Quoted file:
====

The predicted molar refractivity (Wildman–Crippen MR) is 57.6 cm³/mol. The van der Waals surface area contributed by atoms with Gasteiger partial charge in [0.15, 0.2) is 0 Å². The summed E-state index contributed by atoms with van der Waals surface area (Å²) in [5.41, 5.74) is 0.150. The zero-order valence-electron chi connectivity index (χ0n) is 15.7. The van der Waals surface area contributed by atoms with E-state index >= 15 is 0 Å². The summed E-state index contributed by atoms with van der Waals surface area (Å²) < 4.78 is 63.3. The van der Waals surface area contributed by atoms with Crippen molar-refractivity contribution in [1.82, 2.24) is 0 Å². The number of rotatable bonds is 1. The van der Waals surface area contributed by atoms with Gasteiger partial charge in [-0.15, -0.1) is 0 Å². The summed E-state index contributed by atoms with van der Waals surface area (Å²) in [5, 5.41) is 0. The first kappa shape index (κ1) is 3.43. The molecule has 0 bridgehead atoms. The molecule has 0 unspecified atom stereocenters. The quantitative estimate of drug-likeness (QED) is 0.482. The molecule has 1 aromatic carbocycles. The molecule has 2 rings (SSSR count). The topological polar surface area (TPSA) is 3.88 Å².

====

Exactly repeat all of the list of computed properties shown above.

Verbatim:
The predicted molar refractivity (Wildman–Crippen MR) is 57.6 cm³/mol. The van der Waals surface area contributed by atoms with Gasteiger partial charge in [0.15, 0.2) is 0 Å². The summed E-state index contributed by atoms with van der Waals surface area (Å²) in [5.41, 5.74) is 0.150. The zero-order valence-electron chi connectivity index (χ0n) is 15.7. The van der Waals surface area contributed by atoms with E-state index >= 15 is 0 Å². The summed E-state index contributed by atoms with van der Waals surface area (Å²) < 4.78 is 63.3. The van der Waals surface area contributed by atoms with Crippen molar-refractivity contribution in [1.82, 2.24) is 0 Å². The number of rotatable bonds is 1. The van der Waals surface area contributed by atoms with Gasteiger partial charge in [-0.15, -0.1) is 0 Å². The summed E-state index contributed by atoms with van der Waals surface area (Å²) in [5, 5.41) is 0. The first kappa shape index (κ1) is 3.43. The molecule has 0 bridgehead atoms. The molecule has 0 unspecified atom stereocenters. The quantitative estimate of drug-likeness (QED) is 0.482. The molecule has 1 aromatic carbocycles. The molecule has 2 rings (SSSR count). The topological polar surface area (TPSA) is 3.88 Å².